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Horticulture, Environment, and Biotechnology

, Volume 55, Issue 5, pp 363–371 | Cite as

Photosystem II photochemical efficiency and photosynthetic capacity in leaves of tea plant (Camellia sinensis L.) under winter stress in the field

  • Soonja Oh
  • Seok Chan KohEmail author
Research Report Cultivation Physiology

Abstract

The effects of winter stress on photosynthesis of the tea plant (Camellia sinensis L.) were determined over the course of a year. Changes in gas exchange and chlorophyll fluorescence parameters largely tracked seasonal changes of temperature, precipitation, and atmospheric vapor pressure deficit. Intrinsic photosystem II (PSII) efficiency (estimated from the ratio of variable over maximal chlorophyll fluorescence, Fv/Fm) was at maximal levels (0.80–0.83) during the summer, then decreased in the fall and remained below 0.6 from January to March. The low levels of Fv/Fm in the winter were accompanied by the strongest quenching of maximal (Fm) and initial (Fo) fluorescence, presumably reflecting engagement of photoprotective thermal energy dissipation. Net photosynthetic rate, transpiration rate, and stomatal conductance were highest in the summer and lowest from late fall to early spring. These data suggested that PSII photochemical efficiencies and photosynthetic capacity of tea plant were limited under low temperature in the winter. On the other hand, a greater water use efficiency, lower light compensation point, and lower light intensity at which photosynthesis became saturated might be advantageous for tea plants acclimated to the lower precipitation levels and light intensities of winter. Analysis of the relationships between temperature or humidity and photosynthetic variables suggested that tea plants might benefit from irrigation in winter.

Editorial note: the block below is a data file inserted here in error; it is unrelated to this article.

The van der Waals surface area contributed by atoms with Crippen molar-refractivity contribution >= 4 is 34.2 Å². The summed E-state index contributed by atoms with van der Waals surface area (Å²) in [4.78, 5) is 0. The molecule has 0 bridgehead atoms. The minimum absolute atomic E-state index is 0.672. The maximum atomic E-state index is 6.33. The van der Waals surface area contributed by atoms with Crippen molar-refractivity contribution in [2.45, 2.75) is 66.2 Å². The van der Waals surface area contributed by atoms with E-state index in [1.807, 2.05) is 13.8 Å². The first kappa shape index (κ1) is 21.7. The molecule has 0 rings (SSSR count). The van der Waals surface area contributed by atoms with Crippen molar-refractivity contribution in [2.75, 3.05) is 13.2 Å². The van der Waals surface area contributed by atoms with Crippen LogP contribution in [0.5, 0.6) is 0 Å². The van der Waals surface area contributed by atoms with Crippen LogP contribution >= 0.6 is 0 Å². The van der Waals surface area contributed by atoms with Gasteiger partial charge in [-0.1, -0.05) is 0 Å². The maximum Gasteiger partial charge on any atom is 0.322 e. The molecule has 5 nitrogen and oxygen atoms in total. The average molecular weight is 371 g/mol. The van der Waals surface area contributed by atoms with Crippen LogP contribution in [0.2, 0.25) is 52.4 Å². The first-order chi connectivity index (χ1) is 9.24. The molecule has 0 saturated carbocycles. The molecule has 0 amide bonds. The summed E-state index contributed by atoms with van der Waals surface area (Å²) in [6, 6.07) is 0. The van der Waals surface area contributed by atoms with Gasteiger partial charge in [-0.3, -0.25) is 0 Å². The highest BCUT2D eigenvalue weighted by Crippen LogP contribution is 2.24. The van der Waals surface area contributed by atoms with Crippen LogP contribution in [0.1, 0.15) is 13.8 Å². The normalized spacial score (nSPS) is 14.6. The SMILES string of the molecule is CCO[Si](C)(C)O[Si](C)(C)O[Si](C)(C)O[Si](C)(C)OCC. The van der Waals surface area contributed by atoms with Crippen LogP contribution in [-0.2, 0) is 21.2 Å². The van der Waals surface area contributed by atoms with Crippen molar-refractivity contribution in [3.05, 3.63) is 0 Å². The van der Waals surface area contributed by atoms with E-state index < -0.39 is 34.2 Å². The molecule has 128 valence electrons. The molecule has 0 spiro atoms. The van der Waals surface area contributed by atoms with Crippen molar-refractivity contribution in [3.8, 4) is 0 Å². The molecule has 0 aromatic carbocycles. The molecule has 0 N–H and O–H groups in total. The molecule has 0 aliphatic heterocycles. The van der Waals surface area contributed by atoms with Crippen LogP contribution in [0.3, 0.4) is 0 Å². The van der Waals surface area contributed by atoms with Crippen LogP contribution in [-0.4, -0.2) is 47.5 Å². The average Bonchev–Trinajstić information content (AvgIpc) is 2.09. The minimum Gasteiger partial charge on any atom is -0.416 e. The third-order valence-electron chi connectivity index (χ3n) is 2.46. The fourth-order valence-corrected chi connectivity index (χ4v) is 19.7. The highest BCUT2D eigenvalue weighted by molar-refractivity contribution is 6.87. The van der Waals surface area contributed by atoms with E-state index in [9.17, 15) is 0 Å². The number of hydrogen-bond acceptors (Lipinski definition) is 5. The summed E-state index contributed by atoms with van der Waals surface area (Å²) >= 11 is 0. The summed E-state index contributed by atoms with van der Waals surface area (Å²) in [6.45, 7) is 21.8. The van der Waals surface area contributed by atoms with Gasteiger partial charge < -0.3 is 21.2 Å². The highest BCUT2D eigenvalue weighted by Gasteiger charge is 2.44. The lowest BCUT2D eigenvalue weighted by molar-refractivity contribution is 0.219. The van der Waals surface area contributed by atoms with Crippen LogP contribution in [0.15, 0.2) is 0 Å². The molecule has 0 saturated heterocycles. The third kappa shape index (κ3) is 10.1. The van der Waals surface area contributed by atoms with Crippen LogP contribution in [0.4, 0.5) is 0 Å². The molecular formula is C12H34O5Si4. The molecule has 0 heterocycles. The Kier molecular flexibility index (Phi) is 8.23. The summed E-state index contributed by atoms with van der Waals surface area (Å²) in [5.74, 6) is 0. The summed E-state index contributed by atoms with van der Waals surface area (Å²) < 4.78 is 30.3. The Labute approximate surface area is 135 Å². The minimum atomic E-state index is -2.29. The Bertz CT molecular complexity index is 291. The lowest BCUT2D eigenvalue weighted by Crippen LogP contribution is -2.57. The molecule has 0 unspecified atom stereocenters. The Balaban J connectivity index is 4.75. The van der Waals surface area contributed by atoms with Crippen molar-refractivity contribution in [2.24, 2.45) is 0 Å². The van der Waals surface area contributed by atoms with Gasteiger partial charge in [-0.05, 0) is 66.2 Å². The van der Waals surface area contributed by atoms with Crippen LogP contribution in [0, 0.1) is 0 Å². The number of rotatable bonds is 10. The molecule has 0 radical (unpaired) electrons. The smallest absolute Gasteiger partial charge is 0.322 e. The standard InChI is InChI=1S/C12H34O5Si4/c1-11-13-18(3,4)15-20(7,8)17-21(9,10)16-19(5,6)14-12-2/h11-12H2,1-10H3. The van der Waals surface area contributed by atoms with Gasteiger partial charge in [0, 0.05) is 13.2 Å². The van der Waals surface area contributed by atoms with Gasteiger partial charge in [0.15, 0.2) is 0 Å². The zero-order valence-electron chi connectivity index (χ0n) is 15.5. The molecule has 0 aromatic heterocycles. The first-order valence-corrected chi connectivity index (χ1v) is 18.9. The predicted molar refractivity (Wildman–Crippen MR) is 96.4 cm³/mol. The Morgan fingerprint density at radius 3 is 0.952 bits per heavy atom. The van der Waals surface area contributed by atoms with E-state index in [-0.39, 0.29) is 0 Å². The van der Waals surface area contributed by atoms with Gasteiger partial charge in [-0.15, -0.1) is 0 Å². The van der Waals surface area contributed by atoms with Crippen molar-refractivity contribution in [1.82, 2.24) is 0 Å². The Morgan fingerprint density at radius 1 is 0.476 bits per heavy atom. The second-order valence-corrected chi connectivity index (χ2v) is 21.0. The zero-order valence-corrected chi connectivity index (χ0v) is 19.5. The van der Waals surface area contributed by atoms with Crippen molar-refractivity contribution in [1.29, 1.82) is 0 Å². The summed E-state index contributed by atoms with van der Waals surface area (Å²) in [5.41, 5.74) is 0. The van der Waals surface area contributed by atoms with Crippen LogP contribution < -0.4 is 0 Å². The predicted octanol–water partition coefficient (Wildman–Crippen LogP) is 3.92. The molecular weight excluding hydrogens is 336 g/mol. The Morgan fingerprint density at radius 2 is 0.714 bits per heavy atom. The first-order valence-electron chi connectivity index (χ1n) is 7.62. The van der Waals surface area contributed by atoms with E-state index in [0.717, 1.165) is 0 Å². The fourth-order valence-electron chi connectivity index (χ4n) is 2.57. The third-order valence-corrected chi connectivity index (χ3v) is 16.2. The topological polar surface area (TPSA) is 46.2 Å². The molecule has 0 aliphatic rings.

Additional key words

intrinsic PSII efficiency (Fv/Fmnet photosynthetic rate water use efficiency winter stress 

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Copyright information

© Korean Society for Horticultural Science and Springer-Verlag GmbH 2014

Authors and Affiliations

  1. 1.Agricultural Research Center for Climate ChangeNational Institute of Horticultural & Herbal ScienceJejuKorea
  2. 2.Department of Biology and Research Institute for Natural SciencesJeju National UniversityJejuKorea

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